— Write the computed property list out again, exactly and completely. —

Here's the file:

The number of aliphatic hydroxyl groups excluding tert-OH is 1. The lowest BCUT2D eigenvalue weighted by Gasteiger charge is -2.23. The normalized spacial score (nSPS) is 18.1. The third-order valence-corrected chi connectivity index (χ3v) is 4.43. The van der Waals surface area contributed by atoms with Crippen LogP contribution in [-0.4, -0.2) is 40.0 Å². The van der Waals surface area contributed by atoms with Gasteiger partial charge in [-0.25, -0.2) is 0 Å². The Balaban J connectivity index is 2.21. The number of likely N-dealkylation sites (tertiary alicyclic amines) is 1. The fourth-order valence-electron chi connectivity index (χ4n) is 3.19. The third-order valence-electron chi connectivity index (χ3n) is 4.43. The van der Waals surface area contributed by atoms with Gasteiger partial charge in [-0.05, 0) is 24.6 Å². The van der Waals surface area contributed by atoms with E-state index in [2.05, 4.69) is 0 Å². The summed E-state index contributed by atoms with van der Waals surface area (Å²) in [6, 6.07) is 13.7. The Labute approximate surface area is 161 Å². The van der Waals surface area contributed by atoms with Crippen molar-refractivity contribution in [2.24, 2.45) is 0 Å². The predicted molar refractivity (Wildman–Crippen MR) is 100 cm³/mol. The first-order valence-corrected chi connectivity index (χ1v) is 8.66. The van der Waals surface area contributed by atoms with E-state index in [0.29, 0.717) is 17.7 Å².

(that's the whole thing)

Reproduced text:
The number of aliphatic hydroxyl groups excluding tert-OH is 1. The lowest BCUT2D eigenvalue weighted by Gasteiger charge is -2.23. The normalized spacial score (nSPS) is 18.1. The third-order valence-corrected chi connectivity index (χ3v) is 4.43. The van der Waals surface area contributed by atoms with Crippen LogP contribution in [-0.4, -0.2) is 40.0 Å². The van der Waals surface area contributed by atoms with Gasteiger partial charge in [-0.25, -0.2) is 0 Å². The Balaban J connectivity index is 2.21. The number of likely N-dealkylation sites (tertiary alicyclic amines) is 1. The fourth-order valence-electron chi connectivity index (χ4n) is 3.19. The third-order valence-electron chi connectivity index (χ3n) is 4.43. The van der Waals surface area contributed by atoms with Gasteiger partial charge in [-0.05, 0) is 24.6 Å². The van der Waals surface area contributed by atoms with E-state index in [2.05, 4.69) is 0 Å². The summed E-state index contributed by atoms with van der Waals surface area (Å²) in [6, 6.07) is 13.7. The Labute approximate surface area is 161 Å². The van der Waals surface area contributed by atoms with Crippen molar-refractivity contribution in [2.24, 2.45) is 0 Å². The predicted molar refractivity (Wildman–Crippen MR) is 100 cm³/mol. The first-order valence-corrected chi connectivity index (χ1v) is 8.66. The van der Waals surface area contributed by atoms with E-state index in [0.29, 0.717) is 17.7 Å².